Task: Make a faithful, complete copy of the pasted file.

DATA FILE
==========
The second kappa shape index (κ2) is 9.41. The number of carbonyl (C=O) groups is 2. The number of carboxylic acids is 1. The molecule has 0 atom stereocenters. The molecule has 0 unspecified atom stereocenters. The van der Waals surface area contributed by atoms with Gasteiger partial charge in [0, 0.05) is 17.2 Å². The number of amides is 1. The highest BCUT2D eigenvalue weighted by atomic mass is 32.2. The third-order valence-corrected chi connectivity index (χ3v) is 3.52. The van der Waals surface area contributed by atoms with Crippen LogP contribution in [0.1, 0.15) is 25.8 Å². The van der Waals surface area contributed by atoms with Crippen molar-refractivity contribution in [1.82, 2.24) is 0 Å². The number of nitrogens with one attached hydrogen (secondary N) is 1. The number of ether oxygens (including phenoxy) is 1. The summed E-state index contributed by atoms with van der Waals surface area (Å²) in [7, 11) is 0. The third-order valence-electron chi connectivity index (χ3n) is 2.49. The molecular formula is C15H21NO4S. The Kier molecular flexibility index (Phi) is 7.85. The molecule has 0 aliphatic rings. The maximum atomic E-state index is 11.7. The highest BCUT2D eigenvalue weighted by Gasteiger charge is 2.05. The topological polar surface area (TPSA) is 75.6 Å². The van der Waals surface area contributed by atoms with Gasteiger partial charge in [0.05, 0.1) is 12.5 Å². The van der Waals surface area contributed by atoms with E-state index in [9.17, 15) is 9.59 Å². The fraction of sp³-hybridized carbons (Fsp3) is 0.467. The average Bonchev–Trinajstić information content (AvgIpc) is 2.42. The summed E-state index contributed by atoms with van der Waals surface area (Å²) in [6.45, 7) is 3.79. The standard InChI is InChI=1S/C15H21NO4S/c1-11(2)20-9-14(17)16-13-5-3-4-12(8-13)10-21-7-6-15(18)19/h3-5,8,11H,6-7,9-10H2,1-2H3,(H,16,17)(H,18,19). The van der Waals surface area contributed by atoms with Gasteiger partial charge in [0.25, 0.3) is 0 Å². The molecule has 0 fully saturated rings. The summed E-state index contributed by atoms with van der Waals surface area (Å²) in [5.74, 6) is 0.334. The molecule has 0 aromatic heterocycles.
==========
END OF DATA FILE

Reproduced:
The second kappa shape index (κ2) is 9.41. The number of carbonyl (C=O) groups is 2. The number of carboxylic acids is 1. The molecule has 0 atom stereocenters. The molecule has 0 unspecified atom stereocenters. The van der Waals surface area contributed by atoms with Gasteiger partial charge in [0, 0.05) is 17.2 Å². The number of amides is 1. The highest BCUT2D eigenvalue weighted by atomic mass is 32.2. The third-order valence-corrected chi connectivity index (χ3v) is 3.52. The van der Waals surface area contributed by atoms with Crippen LogP contribution in [0.1, 0.15) is 25.8 Å². The van der Waals surface area contributed by atoms with Crippen molar-refractivity contribution in [1.82, 2.24) is 0 Å². The number of nitrogens with one attached hydrogen (secondary N) is 1. The number of ether oxygens (including phenoxy) is 1. The summed E-state index contributed by atoms with van der Waals surface area (Å²) in [7, 11) is 0. The third-order valence-electron chi connectivity index (χ3n) is 2.49. The molecular formula is C15H21NO4S. The Kier molecular flexibility index (Phi) is 7.85. The molecule has 0 aliphatic rings. The maximum atomic E-state index is 11.7. The highest BCUT2D eigenvalue weighted by Gasteiger charge is 2.05. The topological polar surface area (TPSA) is 75.6 Å². The van der Waals surface area contributed by atoms with Gasteiger partial charge in [0.05, 0.1) is 12.5 Å². The van der Waals surface area contributed by atoms with E-state index in [9.17, 15) is 9.59 Å². The fraction of sp³-hybridized carbons (Fsp3) is 0.467. The average Bonchev–Trinajstić information content (AvgIpc) is 2.42. The summed E-state index contributed by atoms with van der Waals surface area (Å²) in [6.45, 7) is 3.79. The standard InChI is InChI=1S/C15H21NO4S/c1-11(2)20-9-14(17)16-13-5-3-4-12(8-13)10-21-7-6-15(18)19/h3-5,8,11H,6-7,9-10H2,1-2H3,(H,16,17)(H,18,19). The van der Waals surface area contributed by atoms with Gasteiger partial charge in [0.25, 0.3) is 0 Å². The molecule has 0 fully saturated rings. The summed E-state index contributed by atoms with van der Waals surface area (Å²) in [5.74, 6) is 0.334. The molecule has 0 aromatic heterocycles.